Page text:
16. 16.  No impediments exist to depicting God the Father on holy icons in the RCC; Precedent for such icons within the RCC was set in 2004, with enshrinement of the first, revealed icon of the Father at the ‘Jubilee’ Pro-Cathedral of God the Merciful Father in Zaporozhye (Ukraine); ◦ With the specific blessing of John Paul II. No true impediments exist, either, in the OC, to depicting the Father on sacred icons. Copyright 2012, M. Bartolo-Abela. 16
  17. 17. Copyright 2012, M. Bartolo-Abela. 17
  18. 18.  Council of Trent (RCC) ◦ “Due honor and veneration are to be given them, not that any divinity or virtue is believed to be in them . . . but because the honour which is shown them is referred to the prototypes;” ◦ Nicaea II ◦ “Holy images . . . be set forth in all the holy Churches of God . . . on walls and on doors, in houses and by the highways . . . in proportion as these are continually seen . . . so are the minds of the beholders aroused to the remembrance of and affection for their prototypes;” ◦ Proskynesis was encouraged, “For he who worships an image worships in it the person of him who is represented thereby.” Copyright 2012, M. Bartolo-Abela. 18
  19. 19.  Trent confirmed Nicaea II decrees; Trent confirmed Nicaea II definition of icons as signs representing their prototypes; Implicitly confirmed that icons are neither sacraments nor sacramentals, although they can become the latter after being blessed by a member of the clergy. Copyright 2012, M. Bartolo-Abela. 19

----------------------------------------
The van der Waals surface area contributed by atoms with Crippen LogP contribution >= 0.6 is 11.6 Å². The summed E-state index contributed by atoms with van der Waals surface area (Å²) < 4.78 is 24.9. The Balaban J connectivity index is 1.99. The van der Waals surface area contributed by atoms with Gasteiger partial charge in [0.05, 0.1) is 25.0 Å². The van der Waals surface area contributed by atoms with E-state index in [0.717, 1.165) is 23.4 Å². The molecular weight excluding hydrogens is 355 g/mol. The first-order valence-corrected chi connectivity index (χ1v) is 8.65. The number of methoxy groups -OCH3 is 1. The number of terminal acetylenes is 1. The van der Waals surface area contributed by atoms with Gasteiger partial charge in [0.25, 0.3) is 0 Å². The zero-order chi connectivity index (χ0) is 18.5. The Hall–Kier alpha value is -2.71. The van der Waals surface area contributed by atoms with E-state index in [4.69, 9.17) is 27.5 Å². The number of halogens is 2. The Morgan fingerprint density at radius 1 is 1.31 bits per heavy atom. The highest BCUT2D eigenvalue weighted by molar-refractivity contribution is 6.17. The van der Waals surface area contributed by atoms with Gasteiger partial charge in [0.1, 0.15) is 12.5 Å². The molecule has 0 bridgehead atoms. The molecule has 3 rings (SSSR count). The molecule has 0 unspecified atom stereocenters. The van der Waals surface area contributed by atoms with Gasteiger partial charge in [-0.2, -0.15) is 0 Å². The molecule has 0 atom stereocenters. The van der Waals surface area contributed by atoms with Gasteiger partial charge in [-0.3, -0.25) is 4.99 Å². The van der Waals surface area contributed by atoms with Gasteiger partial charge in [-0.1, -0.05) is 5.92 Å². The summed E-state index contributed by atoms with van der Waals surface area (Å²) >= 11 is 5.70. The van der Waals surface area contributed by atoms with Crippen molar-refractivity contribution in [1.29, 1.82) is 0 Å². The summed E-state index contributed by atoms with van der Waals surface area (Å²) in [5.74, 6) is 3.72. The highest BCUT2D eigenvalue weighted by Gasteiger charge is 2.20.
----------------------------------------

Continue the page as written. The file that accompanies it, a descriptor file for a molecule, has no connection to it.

20. 20.  Stoglav Council (OC) – led by St Makarii ◦ (1) Icons must adhere to established models when depicting God; (2) St Andrei Rublev’s Trinity as exemplar; ◦ (3) St John of Damascus, “Do not represent the divinity . . . because the Godhead is simple and indivisible, inaccessible to the eye;” Stoglav seems to contradict Nicaea II, but it is not so: ◦ Both Stoglav and Nicaea II banned all depictions of God the Father, based on His ousia - Stoglav banned it explicitly by referring to St John’s words, Nicaea II banned it implicitly by defining icons as representations not of the divine ousia. ◦ Neither Stoglav nor Nicaea II banned depicting the Father based on His energeia. Copyright 2012, M. Bartolo-Abela. 20
  21. 21.  In all his writings on holy icons, St John of Damascus never actually said the words that Stoglav reported; ◦ He was misquoted at Stoglav; Close, contextual reading of St John’s De fide orthodoxa and On holy images shows that he never considered the issue of depicting God the Father based on His energeia, because his main focus was (1) Christology rather than Patriology, (2) the divine nature (ousia) rather than the divine energies (energeia); Copyright 2012, M. Bartolo-Abela. 21